On Thursday, November 20, 2014, the Regents of the University of California passed a tuition plan that will increase student fees up to five percent for each of the next five years, amounting to a nearly twenty-eight percent increase. This decision was made despite strong opposition from student groups across the state. Students formed The Open UC, a growing statewide movement demanding no tuition hikes and more transparency of the UC budget for students. The Open UC is asking for the state to reinvest in schools and is ultimately standing for an accessible system of public education in the U.S. and worldwide.
ECO, UC Berkeley’s student environmental coalition, stands in solidarity with the Open UC to stop tuition hikes and demand increased transparency. Our work makes us all too familiar with issues of privatization and misplaced investment. Student groups within our coalition are resisting commercial development on the university-owned Gill tract, fighting extreme oil and natural gas extraction, and demanding the university to divest from fossil fuel companies and reinvest in renewable energies. These are just a few of the ways students in our coalition are working to ensure a more just and sustainable future. However, we are frustrated to find that we have less and less influence in the future of our own university whose public character has been jeopardized. The Regents’ proposed hikes have come in the face of reasonable student suggestions to cut costs, many of which would save financial and natural resources. Amid a historic drought, each year the campus uses 49.2 million gallons of potable water to irrigate campus landscapes and wastes a lot of water in order to keep campus lawns green (Berkeley Water Action Plan, 2013). Students have asked the university to design and implement lawn conversion free of charge. Student-faculty lawn conversion would promote hands-on learning and be more cost-effective. However, the university is still reluctant to give students responsibility over our campus landscape, choosing instead to contract out to the campus architect’s own landscaping company. Money and water is wasted.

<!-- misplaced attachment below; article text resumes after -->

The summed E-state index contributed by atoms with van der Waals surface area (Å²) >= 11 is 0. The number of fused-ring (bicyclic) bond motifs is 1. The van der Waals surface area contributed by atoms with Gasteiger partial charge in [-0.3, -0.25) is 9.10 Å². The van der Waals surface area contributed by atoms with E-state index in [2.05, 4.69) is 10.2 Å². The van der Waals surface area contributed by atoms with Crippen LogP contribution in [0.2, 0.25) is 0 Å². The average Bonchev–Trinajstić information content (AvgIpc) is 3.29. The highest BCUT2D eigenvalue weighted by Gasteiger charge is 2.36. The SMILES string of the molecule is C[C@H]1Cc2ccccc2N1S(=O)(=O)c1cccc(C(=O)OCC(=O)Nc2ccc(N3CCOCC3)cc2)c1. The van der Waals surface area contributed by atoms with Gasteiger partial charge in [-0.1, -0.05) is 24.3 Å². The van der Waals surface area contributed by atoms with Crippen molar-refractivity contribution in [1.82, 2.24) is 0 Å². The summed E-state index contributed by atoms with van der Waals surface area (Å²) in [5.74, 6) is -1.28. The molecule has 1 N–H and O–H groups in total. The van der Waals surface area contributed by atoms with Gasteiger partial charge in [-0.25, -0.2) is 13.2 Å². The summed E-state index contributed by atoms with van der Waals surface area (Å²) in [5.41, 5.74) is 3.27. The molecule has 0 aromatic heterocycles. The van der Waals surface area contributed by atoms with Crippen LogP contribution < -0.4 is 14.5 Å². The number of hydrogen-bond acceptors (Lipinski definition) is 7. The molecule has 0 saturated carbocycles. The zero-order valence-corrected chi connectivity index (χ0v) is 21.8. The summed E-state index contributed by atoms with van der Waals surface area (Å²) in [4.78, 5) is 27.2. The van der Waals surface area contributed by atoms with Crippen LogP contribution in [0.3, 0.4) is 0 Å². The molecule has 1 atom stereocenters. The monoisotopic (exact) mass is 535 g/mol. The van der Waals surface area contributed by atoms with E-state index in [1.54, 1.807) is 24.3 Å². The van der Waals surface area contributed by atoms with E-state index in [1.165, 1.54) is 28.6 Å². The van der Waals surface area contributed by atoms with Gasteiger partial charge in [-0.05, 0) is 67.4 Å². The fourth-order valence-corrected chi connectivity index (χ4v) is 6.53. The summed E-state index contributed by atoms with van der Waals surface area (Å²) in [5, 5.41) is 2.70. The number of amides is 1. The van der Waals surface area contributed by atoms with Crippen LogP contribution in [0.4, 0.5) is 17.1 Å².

For us, working in coalition with organizations fighting for affordable education is not only just, it is strategic. Our struggles share common enemies: as students fighting for control of our university we see potential in reclaiming democracy by delegitimizing the Regents and fighting the influence of corporate power in our public institutions.Unless we unite in challenging the systems in place that perpetuate inequality and oppression, a transition to a just, sustainable future will not be successful. Unless we delegitimize the Regents’ source of power and call them out for their lack of integrity, democracy, and transparency, GHG emissions will go up along with tuition.
Many of us within the environmental community at Berkeley have been working to ground our organizing in a framework of climate and environmental justice, reconceptualizing our work as an intersectional struggle for social justice. The students and families most impacted by the rising cost of education are often those most impacted by environmental degradation and silenced within the mainstream environmental movement. Struggles against debt, police violence, and racism are struggles for sustainability, because we cannot build an effective movement for climate justice without also seeking to address the systemic violence affecting the communities who must lead the global struggle against the fossil fuel industry and climate change. Because we see our work as part of a larger project of collective liberation, we want to connect work across movements for justice, and we see the struggles for climate and environmental justice and affordable education as intimately linked.
The word economy means the management of home, whether that is a household, our university, or even our planet as a whole. At Wheeler Commons, Open UC is creating and managing a home, within an increasingly corporate university, for the amplification of student voices and the building of an intersectional movement. The first step is ensuring that our public university remains accessible and affordable to all, and with that ECO stands in solidarity.
ECO, Environmental Coalition at UC Berkeley
ECO serves as the official coalition of UC Berkeley environmental and sustainability student organizations dedicated to advancing sustainability on campus in the short- and long-term.
The original article can be found here.